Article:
Death in the ice: The shocking story of Franklin’s final expedition

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Death in the ice: The shocking story of Franklin’s final expedition

National Maritime Museum, Open until 7 January 2018

Running until 7 January 2018, the National Maritime Museum (NMM) is hosting a major exhibition, developed by the Canadian Museum of History (CMH) in partnership with the NMM and Parks Canada, and in collaboration with the Government of Nunavut and the Inuit Heritage Trust, exploring the mysterious fate of Sir John Franklin and his crew on their final expedition – a mystery that still remains unsolved today.

With over 200 objects on display from the superlative collections of the NMM and the CMH, alongside finds from HMS Erebus – whose resting place was only discovered in 2014 – on show for the very first time in Europe, the exhibition promises to advance our understanding of the expedition, to reveal the Victorian fascination with the Arctic, and to begin to answer questions about what may have happened to those men on their fateful journey to the Arctic all those years ago.

Setting sail from the Thames on 19 May 1845, Sir John Franklin and his crew, aboard HMS Erebus and Terror, were the British nation’s biggest hope of finally traversing the whole of the North-West Passage – the much desired passage from Europe to Asia thought to enable an easier trade route. A hope that Britain believed with near certainty was about to be realized by the largest expedition the nation had ever sent to the Arctic region, under the leadership of the already well-decorated and well-travelled, 59-year-old Franklin.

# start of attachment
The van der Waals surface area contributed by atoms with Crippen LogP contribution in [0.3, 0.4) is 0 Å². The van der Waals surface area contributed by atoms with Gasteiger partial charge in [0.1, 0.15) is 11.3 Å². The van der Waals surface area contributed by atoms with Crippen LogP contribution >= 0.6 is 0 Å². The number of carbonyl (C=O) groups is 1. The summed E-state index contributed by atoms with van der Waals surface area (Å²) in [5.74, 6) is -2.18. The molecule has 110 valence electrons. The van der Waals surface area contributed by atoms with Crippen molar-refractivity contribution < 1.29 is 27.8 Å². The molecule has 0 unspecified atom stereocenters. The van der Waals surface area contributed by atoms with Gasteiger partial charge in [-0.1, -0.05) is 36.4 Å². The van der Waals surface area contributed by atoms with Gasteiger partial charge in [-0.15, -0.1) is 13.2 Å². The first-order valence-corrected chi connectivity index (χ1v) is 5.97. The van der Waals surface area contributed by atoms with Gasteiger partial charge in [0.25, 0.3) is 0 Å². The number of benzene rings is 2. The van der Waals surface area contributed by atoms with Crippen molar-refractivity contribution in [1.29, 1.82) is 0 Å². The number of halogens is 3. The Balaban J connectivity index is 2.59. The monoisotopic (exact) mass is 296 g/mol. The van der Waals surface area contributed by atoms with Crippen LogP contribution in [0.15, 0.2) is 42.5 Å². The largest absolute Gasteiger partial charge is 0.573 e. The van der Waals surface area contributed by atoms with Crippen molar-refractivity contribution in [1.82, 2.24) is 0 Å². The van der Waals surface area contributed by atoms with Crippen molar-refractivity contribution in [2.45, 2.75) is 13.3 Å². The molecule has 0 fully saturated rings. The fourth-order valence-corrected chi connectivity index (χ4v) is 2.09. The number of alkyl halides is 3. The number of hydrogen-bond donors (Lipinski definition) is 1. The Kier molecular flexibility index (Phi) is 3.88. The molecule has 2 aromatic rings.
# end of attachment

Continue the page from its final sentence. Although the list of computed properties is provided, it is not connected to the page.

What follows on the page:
However, July 1845 in Baffin Bay was to be the last time Europeans saw Franklin and his 128-man crew, as HMS Erebus and Terror sailed toward their goal of finally charting the remainder of the North-West Passage. Two years passed and still nothing had been heard from the men, prompting the first of a series of expeditions to be sent into the Arctic in an attempt to find them and the reasons why they had not been in touch with their loved ones back home. Between 1847 and 1880, over thirty search expeditions ventured to the Arctic in the hopes of uncovering the fate of the Franklin expedition.

Visitors can learn about the history of this extraordinary expedition at the Royal Museums Greenwich, National Maritime Museum.

Death in the Ice: The Shocking Story of Franklin’s Final Expedition isdeveloped by the Canadian Museum of History, in partnership with Parks Canada and with the National Maritime Museum, and in collaboration with the Government of Nunavut and the Inuit Heritage Trust.

Groups and Travel Trade:

Venue: National Maritime Museum, Greenwich

Dates: Open now until 7 January 2018

Opening times: Every day, 10.00– 17.00

Visitor enquiries:- 020 8858 4422 / www.rmg.co.uk/franklin

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